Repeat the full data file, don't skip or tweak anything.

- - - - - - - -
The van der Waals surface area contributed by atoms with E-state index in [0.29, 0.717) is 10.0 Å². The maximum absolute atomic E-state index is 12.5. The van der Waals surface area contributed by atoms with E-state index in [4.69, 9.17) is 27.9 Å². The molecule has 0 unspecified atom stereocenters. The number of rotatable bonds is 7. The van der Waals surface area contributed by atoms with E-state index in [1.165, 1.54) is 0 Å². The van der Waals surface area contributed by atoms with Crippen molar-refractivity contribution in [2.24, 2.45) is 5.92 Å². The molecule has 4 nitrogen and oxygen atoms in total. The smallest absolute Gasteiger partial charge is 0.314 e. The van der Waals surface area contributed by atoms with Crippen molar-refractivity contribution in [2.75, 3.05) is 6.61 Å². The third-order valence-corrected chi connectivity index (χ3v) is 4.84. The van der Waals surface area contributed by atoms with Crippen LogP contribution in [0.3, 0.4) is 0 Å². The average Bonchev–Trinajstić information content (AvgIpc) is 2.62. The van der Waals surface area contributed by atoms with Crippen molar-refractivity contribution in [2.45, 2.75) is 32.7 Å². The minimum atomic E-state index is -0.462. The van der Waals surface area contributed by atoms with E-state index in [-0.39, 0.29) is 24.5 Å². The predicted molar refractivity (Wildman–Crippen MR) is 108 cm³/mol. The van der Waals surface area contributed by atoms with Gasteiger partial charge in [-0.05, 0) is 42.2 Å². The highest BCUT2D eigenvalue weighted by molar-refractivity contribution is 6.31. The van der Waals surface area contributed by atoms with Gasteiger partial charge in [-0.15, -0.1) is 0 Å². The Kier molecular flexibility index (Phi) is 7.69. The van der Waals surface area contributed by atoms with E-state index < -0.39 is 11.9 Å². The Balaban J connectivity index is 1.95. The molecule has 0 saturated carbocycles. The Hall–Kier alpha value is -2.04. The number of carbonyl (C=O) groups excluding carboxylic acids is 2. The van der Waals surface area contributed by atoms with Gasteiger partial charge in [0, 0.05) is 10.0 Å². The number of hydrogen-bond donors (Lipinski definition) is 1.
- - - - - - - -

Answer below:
The van der Waals surface area contributed by atoms with E-state index in [0.29, 0.717) is 10.0 Å². The maximum absolute atomic E-state index is 12.5. The van der Waals surface area contributed by atoms with E-state index in [4.69, 9.17) is 27.9 Å². The molecule has 0 unspecified atom stereocenters. The number of rotatable bonds is 7. The van der Waals surface area contributed by atoms with E-state index in [1.165, 1.54) is 0 Å². The van der Waals surface area contributed by atoms with Crippen molar-refractivity contribution in [2.24, 2.45) is 5.92 Å². The molecule has 4 nitrogen and oxygen atoms in total. The smallest absolute Gasteiger partial charge is 0.314 e. The van der Waals surface area contributed by atoms with Crippen molar-refractivity contribution in [2.75, 3.05) is 6.61 Å². The third-order valence-corrected chi connectivity index (χ3v) is 4.84. The van der Waals surface area contributed by atoms with Crippen LogP contribution in [0.3, 0.4) is 0 Å². The average Bonchev–Trinajstić information content (AvgIpc) is 2.62. The van der Waals surface area contributed by atoms with Crippen molar-refractivity contribution in [2.45, 2.75) is 32.7 Å². The minimum atomic E-state index is -0.462. The van der Waals surface area contributed by atoms with E-state index in [-0.39, 0.29) is 24.5 Å². The predicted molar refractivity (Wildman–Crippen MR) is 108 cm³/mol. The van der Waals surface area contributed by atoms with Gasteiger partial charge in [-0.05, 0) is 42.2 Å². The highest BCUT2D eigenvalue weighted by molar-refractivity contribution is 6.31. The van der Waals surface area contributed by atoms with Gasteiger partial charge in [-0.15, -0.1) is 0 Å². The Kier molecular flexibility index (Phi) is 7.69. The van der Waals surface area contributed by atoms with E-state index < -0.39 is 11.9 Å². The Balaban J connectivity index is 1.95. The molecule has 0 saturated carbocycles. The Hall–Kier alpha value is -2.04. The number of carbonyl (C=O) groups excluding carboxylic acids is 2. The van der Waals surface area contributed by atoms with Gasteiger partial charge in [0, 0.05) is 10.0 Å². The number of hydrogen-bond donors (Lipinski definition) is 1.